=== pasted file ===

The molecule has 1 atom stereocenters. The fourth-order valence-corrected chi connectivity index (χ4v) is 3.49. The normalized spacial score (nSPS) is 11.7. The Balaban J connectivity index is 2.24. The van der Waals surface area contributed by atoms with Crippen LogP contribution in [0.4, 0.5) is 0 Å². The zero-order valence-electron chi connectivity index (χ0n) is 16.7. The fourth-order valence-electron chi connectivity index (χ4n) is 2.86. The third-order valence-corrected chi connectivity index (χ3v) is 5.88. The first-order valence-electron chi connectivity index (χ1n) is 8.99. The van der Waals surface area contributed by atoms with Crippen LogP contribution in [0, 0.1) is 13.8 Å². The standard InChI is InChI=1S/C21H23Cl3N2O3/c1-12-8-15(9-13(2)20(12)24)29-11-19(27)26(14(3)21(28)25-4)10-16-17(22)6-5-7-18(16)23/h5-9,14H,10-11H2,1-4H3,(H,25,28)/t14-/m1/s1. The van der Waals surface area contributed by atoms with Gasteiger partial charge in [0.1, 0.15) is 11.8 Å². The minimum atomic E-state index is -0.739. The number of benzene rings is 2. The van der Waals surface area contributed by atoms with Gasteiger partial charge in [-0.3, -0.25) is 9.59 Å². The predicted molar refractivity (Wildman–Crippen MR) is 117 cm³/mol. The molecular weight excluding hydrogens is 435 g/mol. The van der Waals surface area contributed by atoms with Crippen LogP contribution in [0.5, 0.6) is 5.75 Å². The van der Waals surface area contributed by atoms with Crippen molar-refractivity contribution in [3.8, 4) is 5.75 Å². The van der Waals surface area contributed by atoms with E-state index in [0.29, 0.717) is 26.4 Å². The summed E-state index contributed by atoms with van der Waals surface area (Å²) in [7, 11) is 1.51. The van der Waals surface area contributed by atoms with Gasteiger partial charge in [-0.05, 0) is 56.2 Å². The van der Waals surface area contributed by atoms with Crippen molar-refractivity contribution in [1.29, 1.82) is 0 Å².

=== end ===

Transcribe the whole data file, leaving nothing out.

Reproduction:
The molecule has 1 atom stereocenters. The fourth-order valence-corrected chi connectivity index (χ4v) is 3.49. The normalized spacial score (nSPS) is 11.7. The Balaban J connectivity index is 2.24. The van der Waals surface area contributed by atoms with Crippen LogP contribution in [0.4, 0.5) is 0 Å². The zero-order valence-electron chi connectivity index (χ0n) is 16.7. The fourth-order valence-electron chi connectivity index (χ4n) is 2.86. The third-order valence-corrected chi connectivity index (χ3v) is 5.88. The first-order valence-electron chi connectivity index (χ1n) is 8.99. The van der Waals surface area contributed by atoms with Crippen LogP contribution in [0, 0.1) is 13.8 Å². The standard InChI is InChI=1S/C21H23Cl3N2O3/c1-12-8-15(9-13(2)20(12)24)29-11-19(27)26(14(3)21(28)25-4)10-16-17(22)6-5-7-18(16)23/h5-9,14H,10-11H2,1-4H3,(H,25,28)/t14-/m1/s1. The van der Waals surface area contributed by atoms with Gasteiger partial charge in [0.1, 0.15) is 11.8 Å². The minimum atomic E-state index is -0.739. The number of benzene rings is 2. The van der Waals surface area contributed by atoms with Gasteiger partial charge in [-0.3, -0.25) is 9.59 Å². The predicted molar refractivity (Wildman–Crippen MR) is 117 cm³/mol. The molecular weight excluding hydrogens is 435 g/mol. The van der Waals surface area contributed by atoms with Crippen LogP contribution in [0.5, 0.6) is 5.75 Å². The van der Waals surface area contributed by atoms with Crippen molar-refractivity contribution in [3.8, 4) is 5.75 Å². The van der Waals surface area contributed by atoms with E-state index in [0.29, 0.717) is 26.4 Å². The summed E-state index contributed by atoms with van der Waals surface area (Å²) in [7, 11) is 1.51. The van der Waals surface area contributed by atoms with Gasteiger partial charge in [-0.05, 0) is 56.2 Å². The van der Waals surface area contributed by atoms with Crippen molar-refractivity contribution in [1.29, 1.82) is 0 Å².